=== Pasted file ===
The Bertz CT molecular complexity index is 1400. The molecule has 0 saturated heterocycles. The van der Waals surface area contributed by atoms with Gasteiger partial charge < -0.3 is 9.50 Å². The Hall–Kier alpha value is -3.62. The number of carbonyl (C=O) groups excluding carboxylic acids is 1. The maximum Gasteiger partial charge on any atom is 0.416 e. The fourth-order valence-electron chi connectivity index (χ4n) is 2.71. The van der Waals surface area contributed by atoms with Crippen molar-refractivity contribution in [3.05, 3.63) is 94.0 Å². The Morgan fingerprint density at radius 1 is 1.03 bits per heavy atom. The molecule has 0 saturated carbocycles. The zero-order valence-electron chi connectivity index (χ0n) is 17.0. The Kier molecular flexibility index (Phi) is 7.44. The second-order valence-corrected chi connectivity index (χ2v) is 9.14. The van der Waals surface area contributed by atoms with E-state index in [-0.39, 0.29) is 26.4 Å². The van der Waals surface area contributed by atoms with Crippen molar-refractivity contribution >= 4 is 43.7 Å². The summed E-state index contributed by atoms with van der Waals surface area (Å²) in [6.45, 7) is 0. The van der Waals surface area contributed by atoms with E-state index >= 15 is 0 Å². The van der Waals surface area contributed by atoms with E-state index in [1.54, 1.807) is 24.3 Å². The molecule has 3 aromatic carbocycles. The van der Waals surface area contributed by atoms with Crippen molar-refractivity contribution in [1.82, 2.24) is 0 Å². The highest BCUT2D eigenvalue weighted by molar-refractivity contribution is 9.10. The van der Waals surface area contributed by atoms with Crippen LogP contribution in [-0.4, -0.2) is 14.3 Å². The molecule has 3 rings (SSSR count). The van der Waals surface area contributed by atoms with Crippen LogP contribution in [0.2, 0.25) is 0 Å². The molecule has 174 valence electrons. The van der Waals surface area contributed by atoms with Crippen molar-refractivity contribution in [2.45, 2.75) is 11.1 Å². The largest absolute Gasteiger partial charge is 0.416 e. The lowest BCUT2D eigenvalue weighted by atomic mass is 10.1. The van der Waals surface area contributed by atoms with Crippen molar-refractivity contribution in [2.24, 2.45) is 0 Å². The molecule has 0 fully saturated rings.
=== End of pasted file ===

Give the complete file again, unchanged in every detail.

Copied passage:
The Bertz CT molecular complexity index is 1400. The molecule has 0 saturated heterocycles. The van der Waals surface area contributed by atoms with Gasteiger partial charge < -0.3 is 9.50 Å². The Hall–Kier alpha value is -3.62. The number of carbonyl (C=O) groups excluding carboxylic acids is 1. The maximum Gasteiger partial charge on any atom is 0.416 e. The fourth-order valence-electron chi connectivity index (χ4n) is 2.71. The van der Waals surface area contributed by atoms with Crippen molar-refractivity contribution in [3.05, 3.63) is 94.0 Å². The Morgan fingerprint density at radius 1 is 1.03 bits per heavy atom. The molecule has 0 saturated carbocycles. The zero-order valence-electron chi connectivity index (χ0n) is 17.0. The Kier molecular flexibility index (Phi) is 7.44. The second-order valence-corrected chi connectivity index (χ2v) is 9.14. The van der Waals surface area contributed by atoms with E-state index in [-0.39, 0.29) is 26.4 Å². The van der Waals surface area contributed by atoms with Crippen molar-refractivity contribution >= 4 is 43.7 Å². The summed E-state index contributed by atoms with van der Waals surface area (Å²) in [6.45, 7) is 0. The van der Waals surface area contributed by atoms with E-state index >= 15 is 0 Å². The van der Waals surface area contributed by atoms with E-state index in [1.54, 1.807) is 24.3 Å². The molecule has 3 aromatic carbocycles. The van der Waals surface area contributed by atoms with Crippen molar-refractivity contribution in [1.82, 2.24) is 0 Å². The highest BCUT2D eigenvalue weighted by molar-refractivity contribution is 9.10. The van der Waals surface area contributed by atoms with Crippen LogP contribution in [-0.4, -0.2) is 14.3 Å². The molecule has 3 rings (SSSR count). The van der Waals surface area contributed by atoms with Crippen LogP contribution in [0.2, 0.25) is 0 Å². The molecule has 174 valence electrons. The van der Waals surface area contributed by atoms with Crippen molar-refractivity contribution in [2.45, 2.75) is 11.1 Å². The largest absolute Gasteiger partial charge is 0.416 e. The lowest BCUT2D eigenvalue weighted by atomic mass is 10.1. The van der Waals surface area contributed by atoms with Crippen molar-refractivity contribution in [2.24, 2.45) is 0 Å². The molecule has 0 fully saturated rings.